Guangzhou Auto will jointly build a “truly unmanned car” to be produced in 2024, President Feng Xingya said last month. The automaker will also cooperate with Huawei on big data, smart cockpits, hardware and microchips, Feng said.
âChina adds 30 million cars each year and the number is growing,â Huawei vice president Eric Xu said in April. “Even if we don’t tap the market outside of China, if we can earn an average of 10,000 yuan ($ 1,550) for every car sold in China, that’s already a very big deal.”
Apple appears to be considering a similar path, at one point in talks with automakers, including Hyundai Motor Co., ahead of the talks. sparkled. Unlike the Chinese tech giants, Apple is keeping its plans largely under wraps. The company lost a key manager overseeing its self-driving car program in February, and it’s unclear what impact this may have had on Apple’s progress in delivering a commercially viable car.
The rise of intelligent vehicles and autonomous driving is opening up a multitude of possibilities for tech companies, including access to data such as real-time information on popular destinations and the routes taken to get there. On top of that, for some it is possible to charge for technological additions and system improvements, essentially treating the vehicle as computer hardware with constantly updated software.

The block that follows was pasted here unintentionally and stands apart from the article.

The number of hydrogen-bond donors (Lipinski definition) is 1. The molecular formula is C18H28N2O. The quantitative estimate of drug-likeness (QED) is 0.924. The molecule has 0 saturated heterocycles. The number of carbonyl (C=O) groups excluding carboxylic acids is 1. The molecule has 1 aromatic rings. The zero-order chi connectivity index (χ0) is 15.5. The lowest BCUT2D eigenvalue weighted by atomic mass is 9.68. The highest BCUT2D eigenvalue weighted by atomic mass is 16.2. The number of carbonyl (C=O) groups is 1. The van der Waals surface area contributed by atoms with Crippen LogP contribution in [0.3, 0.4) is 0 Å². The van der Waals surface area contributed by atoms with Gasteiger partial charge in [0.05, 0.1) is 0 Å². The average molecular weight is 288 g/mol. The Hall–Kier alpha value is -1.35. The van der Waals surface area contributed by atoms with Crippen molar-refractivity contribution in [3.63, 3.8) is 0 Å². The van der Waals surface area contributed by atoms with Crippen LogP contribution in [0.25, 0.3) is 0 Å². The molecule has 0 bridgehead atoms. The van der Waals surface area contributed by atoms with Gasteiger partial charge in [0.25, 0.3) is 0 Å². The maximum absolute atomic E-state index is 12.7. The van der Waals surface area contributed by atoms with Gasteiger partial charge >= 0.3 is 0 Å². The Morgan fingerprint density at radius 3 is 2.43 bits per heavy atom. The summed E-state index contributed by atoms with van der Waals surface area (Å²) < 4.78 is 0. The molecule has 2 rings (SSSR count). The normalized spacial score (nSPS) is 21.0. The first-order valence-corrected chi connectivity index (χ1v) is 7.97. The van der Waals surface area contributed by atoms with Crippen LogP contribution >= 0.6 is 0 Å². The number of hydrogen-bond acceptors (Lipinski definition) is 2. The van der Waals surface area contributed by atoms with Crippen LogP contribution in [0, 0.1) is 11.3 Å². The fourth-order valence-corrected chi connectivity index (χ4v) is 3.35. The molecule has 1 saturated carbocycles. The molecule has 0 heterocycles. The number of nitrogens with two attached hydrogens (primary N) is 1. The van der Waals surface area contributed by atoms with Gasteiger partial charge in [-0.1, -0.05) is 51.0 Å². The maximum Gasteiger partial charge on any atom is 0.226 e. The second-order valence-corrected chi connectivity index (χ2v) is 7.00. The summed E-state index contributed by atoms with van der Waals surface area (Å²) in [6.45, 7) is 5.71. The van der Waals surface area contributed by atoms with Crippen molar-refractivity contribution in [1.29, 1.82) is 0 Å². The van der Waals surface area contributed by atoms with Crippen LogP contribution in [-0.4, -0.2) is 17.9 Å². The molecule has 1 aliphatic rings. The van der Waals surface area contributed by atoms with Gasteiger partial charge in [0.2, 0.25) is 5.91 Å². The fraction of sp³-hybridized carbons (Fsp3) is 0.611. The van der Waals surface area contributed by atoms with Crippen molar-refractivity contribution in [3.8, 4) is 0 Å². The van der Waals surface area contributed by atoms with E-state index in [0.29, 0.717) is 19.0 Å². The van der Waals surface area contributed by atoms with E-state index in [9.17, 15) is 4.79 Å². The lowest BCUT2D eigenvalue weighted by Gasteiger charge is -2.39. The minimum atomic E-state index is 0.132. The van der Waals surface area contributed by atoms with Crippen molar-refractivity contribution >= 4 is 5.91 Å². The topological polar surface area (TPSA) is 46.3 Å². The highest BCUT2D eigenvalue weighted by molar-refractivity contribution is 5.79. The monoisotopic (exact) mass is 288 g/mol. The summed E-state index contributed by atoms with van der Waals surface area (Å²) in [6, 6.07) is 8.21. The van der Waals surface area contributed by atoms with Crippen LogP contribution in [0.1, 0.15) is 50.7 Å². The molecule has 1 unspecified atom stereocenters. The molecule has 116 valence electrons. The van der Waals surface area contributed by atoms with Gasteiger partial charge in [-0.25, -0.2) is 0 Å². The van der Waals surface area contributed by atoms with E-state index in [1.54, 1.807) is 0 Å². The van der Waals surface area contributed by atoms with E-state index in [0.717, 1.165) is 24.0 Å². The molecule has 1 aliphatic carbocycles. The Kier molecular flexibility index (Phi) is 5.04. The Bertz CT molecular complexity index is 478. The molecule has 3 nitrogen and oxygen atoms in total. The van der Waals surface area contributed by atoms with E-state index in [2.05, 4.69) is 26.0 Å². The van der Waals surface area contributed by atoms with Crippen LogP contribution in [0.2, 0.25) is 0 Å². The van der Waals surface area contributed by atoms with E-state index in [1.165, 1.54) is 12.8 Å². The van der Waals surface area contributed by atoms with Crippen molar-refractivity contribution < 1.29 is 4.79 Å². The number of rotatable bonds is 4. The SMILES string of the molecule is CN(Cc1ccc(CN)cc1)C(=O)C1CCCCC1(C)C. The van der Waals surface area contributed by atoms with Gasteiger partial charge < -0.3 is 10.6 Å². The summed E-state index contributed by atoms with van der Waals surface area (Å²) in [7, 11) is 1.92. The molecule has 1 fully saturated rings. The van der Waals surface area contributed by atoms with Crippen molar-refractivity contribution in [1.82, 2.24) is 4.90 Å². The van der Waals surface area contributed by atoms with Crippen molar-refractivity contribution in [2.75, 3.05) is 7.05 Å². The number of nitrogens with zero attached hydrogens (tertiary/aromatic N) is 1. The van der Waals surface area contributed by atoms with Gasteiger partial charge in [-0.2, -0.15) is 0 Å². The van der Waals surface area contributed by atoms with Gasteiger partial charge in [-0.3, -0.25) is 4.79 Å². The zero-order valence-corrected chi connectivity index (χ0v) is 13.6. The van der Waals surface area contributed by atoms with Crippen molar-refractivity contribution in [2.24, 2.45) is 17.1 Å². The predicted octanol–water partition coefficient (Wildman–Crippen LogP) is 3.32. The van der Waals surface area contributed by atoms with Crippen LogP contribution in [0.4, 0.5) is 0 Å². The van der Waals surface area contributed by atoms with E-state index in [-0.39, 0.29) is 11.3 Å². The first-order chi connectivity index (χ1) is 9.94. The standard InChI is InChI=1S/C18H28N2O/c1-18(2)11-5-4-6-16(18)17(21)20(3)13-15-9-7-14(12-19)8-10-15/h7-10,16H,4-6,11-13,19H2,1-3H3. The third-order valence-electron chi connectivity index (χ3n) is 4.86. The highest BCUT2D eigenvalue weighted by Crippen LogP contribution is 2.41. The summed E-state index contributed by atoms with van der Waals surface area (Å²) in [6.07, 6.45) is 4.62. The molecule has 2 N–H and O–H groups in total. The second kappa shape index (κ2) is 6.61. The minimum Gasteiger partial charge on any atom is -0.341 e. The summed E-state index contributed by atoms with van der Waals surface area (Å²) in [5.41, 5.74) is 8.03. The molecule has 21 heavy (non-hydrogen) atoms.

âThey will definitely focus on intelligence,â said Yale Zhang, managing director of Shanghai-based consultancy Autoforesight Co.. ‘That’s what these tech giants are doing. Their main income will not come from selling the car, but from finding other ways to make after-sales money, like over-the-air system upgrades or software subscriptions. “
Big Chinese tech is considering electric vehicles for a reason: Hyperdrive Daily
Baidu – which started investing in robot taxi technology in 2013 and funded a Chinese electric vehicle start-up WM Motors – now plans to spend $ 7.7 billion over the next five years to develop smart car technology through its new Jidu Auto unit. The division aims to launch its first model in three years, followed by new versions every 12 to 18 months, CEO Xia Yiping said.